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A LITTLE ALL AND A LITTLE NOTHING!
How I let go of unrealistic expectations to achieve realistic goals.
I’m the type of person that needs to have goals. The bigger, the better. Something to lure me out of bed in the morning. Without that, I tend to drift aimlessly about like a rudderless pirate.
But on the flip side, once I’ve set my sights on a goal, I have a hard time focusing on anything else except that, so much so that I forget to live an actual life and spend time with the people I love.
Neither situation is ideal. As my wife likes to tell me, “It doesn’t have to be all or nothing.” Fun Fact: My wife saying that I’m all or nothing inspired the title of the sixth Bird & Squirrel book.
The solution must lay between “the all” and “the nothing.” But here’s the problem, If I don’t give whatever I’m doing 200%, I feel like I’m mailing it in. And if I get too comfortable doing that, I might as well give up because it’s only a matter of time before I become complacent. Then the next thing I know, I'm a hack, and I die a failure with only a jar of nail clippings to show for my squandered life. And to make matters worse, even if I give 200%, it still ends the same way! Why? Because there’s no way to sustain that level of high-intensity work beyond a short period, especially if I want to keep my family and my health.
So how can I strive for the big goals, give it my all, and still succeed without destroying myself? The answer is— A SECRET! But I will tell you if you send me $29.99 and a self-addressed envelope. No. I’m joking. It’s only $9.99, and I accept PayPal. No. I kid. I’ll tell you all my secrets for free because I’m a terrible salesman and I want to be helpfull.
The first step to big-goal-reaching success is to choose a realistic goal. Something that I can actually achieve. I used to have specific goals like:
Make an animated movie that wins an Oscar!
Write a bestselling book that debuts on the New York Times bestseller list!
Run a sub-three-hour marathon and win a gold medal!
The problem with all of these goals is the final result is outside of my control. No matter how hard I work, there’s no guarantee anything I work on will ever win an Oscar or become a bestseller. And the chance of me winning a gold medal for marathon running is near impossible. Okay, it’s impossible.The only guarantee with these goals is that I’m going to fail!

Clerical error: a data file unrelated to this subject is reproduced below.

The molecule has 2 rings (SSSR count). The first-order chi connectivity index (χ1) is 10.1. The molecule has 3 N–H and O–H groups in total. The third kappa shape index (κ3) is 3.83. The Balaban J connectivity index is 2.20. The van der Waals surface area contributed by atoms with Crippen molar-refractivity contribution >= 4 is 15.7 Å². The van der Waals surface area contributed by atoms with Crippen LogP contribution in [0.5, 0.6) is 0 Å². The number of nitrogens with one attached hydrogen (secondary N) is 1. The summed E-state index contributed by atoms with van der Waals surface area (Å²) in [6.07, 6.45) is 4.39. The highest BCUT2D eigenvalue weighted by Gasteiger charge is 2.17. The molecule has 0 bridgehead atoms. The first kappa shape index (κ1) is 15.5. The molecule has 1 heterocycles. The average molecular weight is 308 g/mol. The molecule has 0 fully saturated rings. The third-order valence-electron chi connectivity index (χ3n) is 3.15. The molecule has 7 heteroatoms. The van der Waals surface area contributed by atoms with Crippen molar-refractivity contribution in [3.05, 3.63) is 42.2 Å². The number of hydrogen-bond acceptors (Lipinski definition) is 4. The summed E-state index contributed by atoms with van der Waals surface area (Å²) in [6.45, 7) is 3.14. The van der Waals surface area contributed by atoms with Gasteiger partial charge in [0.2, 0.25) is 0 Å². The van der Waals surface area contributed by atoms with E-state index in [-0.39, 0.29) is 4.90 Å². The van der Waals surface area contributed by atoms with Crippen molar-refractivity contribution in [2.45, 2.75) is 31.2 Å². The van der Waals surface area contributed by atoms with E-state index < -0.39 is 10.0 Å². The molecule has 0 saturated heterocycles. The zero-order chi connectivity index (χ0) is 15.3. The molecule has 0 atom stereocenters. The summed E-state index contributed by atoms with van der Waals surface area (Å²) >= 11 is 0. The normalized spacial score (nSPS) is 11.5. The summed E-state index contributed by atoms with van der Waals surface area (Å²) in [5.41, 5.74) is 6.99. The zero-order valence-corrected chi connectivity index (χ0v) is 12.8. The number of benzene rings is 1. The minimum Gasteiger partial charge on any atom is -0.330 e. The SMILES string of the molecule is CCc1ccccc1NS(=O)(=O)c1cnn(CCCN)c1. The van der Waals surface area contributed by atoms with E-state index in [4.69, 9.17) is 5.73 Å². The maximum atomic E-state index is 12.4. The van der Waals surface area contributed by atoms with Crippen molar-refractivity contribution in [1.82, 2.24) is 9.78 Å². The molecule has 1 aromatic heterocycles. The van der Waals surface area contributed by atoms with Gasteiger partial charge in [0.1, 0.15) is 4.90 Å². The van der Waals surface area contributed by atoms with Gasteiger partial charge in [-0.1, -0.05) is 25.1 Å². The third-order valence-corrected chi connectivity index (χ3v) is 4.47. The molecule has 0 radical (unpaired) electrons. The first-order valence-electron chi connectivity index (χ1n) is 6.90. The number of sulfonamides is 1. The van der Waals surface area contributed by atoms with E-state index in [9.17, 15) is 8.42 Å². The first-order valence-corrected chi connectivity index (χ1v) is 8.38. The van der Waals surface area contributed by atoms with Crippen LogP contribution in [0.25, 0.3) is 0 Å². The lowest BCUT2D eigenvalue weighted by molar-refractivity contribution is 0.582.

That’s not to say I can’t push myself outside my comfort zone and strive for a ginormous goal. But the goal has to be something that, if I put in the work required, I can achieve. Good news! There’s an easy fix to this problem. All I have to do is a bit of rewording!
Instead of “Make an animated movie that wins an Oscar!” my goal could be “Make an animated movie!” That’s an achievable goal. One without any unrealistic expectations attached. Could it still win an Oscar? Yes! But I can’t expect that because it’s not within my control.
I can also “Write a book!” Is it going to be a bestseller? Is it going to make lists or win awards? I have no idea. All I can do is write the best book I can at my current ability level; if it does win an award or make a list— fantastic! But I can’t go in expecting that.
The same goes for running a marathon. Or better yet, maybe the goal is to “complete” a marathon. This removes the expectation that I have to run the whole thing. Because what happens if I walk the last three miles? I might beat myself up and think that I failed. But if the main goal is only to complete the marathon, there’s a higher chance of success. And who knows, maybe my training will go great with no injuries, and I will finish with a new personal record. Woo-hoo! Bonus!
With realistic goals established, now all I need to do is work toward them in a reasonable way that doesn’t destroy me in the process, which means not only giving it 200% while I’m working toward my goal but also taking the time to recharge and enjoy my life along the way. After all, there’s no point in achieving goals if I don’t take the time to appreciate the journey and enjoy quality time with those who help me get there.
Many thanks for reading this far, and enjoy the journey!